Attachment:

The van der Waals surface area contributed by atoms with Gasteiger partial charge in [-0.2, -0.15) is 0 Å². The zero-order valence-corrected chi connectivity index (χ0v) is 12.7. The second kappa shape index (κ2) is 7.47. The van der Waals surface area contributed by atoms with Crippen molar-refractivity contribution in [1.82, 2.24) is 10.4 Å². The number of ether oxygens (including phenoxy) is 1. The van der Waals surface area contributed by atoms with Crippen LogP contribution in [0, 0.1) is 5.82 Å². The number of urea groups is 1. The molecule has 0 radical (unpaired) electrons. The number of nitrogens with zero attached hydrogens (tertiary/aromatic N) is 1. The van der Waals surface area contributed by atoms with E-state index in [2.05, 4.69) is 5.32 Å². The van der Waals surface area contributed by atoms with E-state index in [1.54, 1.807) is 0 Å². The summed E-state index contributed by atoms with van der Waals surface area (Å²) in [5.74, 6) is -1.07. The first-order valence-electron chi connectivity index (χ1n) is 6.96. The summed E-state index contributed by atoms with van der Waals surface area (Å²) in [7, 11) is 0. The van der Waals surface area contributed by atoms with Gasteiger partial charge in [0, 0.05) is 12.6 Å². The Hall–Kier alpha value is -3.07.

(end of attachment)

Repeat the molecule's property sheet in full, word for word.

The van der Waals surface area contributed by atoms with Gasteiger partial charge in [-0.2, -0.15) is 0 Å². The zero-order valence-corrected chi connectivity index (χ0v) is 12.7. The second kappa shape index (κ2) is 7.47. The van der Waals surface area contributed by atoms with Crippen molar-refractivity contribution in [1.82, 2.24) is 10.4 Å². The number of ether oxygens (including phenoxy) is 1. The van der Waals surface area contributed by atoms with Crippen LogP contribution in [0, 0.1) is 5.82 Å². The number of urea groups is 1. The molecule has 0 radical (unpaired) electrons. The number of nitrogens with zero attached hydrogens (tertiary/aromatic N) is 1. The van der Waals surface area contributed by atoms with E-state index in [2.05, 4.69) is 5.32 Å². The van der Waals surface area contributed by atoms with E-state index in [1.54, 1.807) is 0 Å². The summed E-state index contributed by atoms with van der Waals surface area (Å²) in [5.74, 6) is -1.07. The first-order valence-electron chi connectivity index (χ1n) is 6.96. The summed E-state index contributed by atoms with van der Waals surface area (Å²) in [7, 11) is 0. The van der Waals surface area contributed by atoms with Gasteiger partial charge in [0, 0.05) is 12.6 Å². The Hall–Kier alpha value is -3.07.